Recent publication

Recent publications in the field of EU law

Dear Readers,

The KSLR European Law Blog would like to bring the following recent publications on EU law topics to your attention.

Happy reading!

The KSLR European Law Blog Editorial Team

EU Anti-Discrimination Law Beyond Gender

Edited by Uladzislau Belavusau and Kristin Henrard

The EU has slowly but surely developed a solid body of equality law that prohibits different facets of discrimination. While the Union had  initially developed anti-discrimination norms that served only the commercial rationale of the common market, focusing on nationality (of a Member State) and gender as protected grounds, the Treaty of Amsterdam (1997) supplied five additional prohibited grounds of discrimination to the EU legislative palette, in line with a much broader egalitarian rationale. In 2000, two EU Equality Directives followed, one focusing on race and ethnic origin, the other covering the remaining four grounds introduced by the Treaty of Amsterdam, namely religion, sexual orientation, disabilities and age.

Eighteen years after the adoption of the watershed Equality Directives, it seems timely to dedicate a book to their limits and prospects, to look at the progress made, and to revisit the rise of EU anti-discrimination law beyond gender. This volume sets out to capture the striking developments and shortcomings that have taken place in the interpretation of relevant EU secondary law. Firstly, the book unfolds an up-to-date systematic reappraisal of the five ‘newer’ grounds of discrimination, which have so far received mostly fragmented coverage. Secondly, and more generally, the volume captures how and to what extent the Equality Directives have enabled or, at times, prevented the Court of Justice of the European Union from developing even broader and more refined anti-discrimination jurisprudence. Thus, the book offers a glimpse into the past, present and – it is hoped – future of EU anti-discrimination law as, despite all the flaws in the Union’s ‘Garden of Earthly Delights’, it offers one of the highest standards of protection in comparative anti-discrimination law.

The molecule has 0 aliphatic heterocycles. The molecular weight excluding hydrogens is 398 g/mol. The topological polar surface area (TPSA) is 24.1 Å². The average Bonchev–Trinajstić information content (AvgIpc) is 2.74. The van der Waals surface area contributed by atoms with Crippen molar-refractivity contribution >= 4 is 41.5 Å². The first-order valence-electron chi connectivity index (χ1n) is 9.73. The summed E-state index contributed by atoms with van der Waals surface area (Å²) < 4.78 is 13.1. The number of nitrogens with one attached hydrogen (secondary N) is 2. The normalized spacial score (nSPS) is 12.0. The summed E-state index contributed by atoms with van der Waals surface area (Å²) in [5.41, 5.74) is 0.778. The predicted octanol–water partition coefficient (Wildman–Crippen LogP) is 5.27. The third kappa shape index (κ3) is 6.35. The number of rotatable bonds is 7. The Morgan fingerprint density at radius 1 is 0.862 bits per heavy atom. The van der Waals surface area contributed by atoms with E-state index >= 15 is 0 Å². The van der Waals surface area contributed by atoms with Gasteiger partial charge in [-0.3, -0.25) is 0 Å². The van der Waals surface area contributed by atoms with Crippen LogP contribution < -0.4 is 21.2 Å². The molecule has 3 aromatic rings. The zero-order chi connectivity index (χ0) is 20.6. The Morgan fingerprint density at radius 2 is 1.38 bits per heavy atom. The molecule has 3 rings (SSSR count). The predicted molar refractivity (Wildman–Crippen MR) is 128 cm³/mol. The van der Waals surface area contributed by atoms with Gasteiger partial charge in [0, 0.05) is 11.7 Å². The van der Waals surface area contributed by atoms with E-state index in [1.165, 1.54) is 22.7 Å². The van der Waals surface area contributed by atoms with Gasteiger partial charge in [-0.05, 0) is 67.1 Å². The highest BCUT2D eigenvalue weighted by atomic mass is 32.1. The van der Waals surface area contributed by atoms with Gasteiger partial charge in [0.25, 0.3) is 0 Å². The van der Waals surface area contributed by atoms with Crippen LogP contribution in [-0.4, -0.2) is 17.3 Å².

Uladzislau Belavusau is Senior Researcher in European Law at the TMC Asser Institute (The Hague), University of Amsterdam.

Kristin Henrard is a Professor of Law at the Faculty of Law, Erasmus University Rotterdam.

 

November 2018   |   9781509915019   |   392pp   |   Hbk   |    RSP: £60

Discount Price: £48

Order online at www.hartpublishing.co.uk – use the code CV7 at the checkout to get 20% off your order!

 

 

A Framework for European Competition Law

Co-ordinated Diversity

Christopher Townley

This book asks whether the current push to increase uniformity in substantive and procedural competition policy and enforcement in Europe, as well as in related institutional structures, is desirable. It focuses on European Union (EU) competition policy and enforcement (related to Articles 101 and 102 TFEU and the merger rules), the equivalent rules in the Member States, and the relationships between these different legal orders.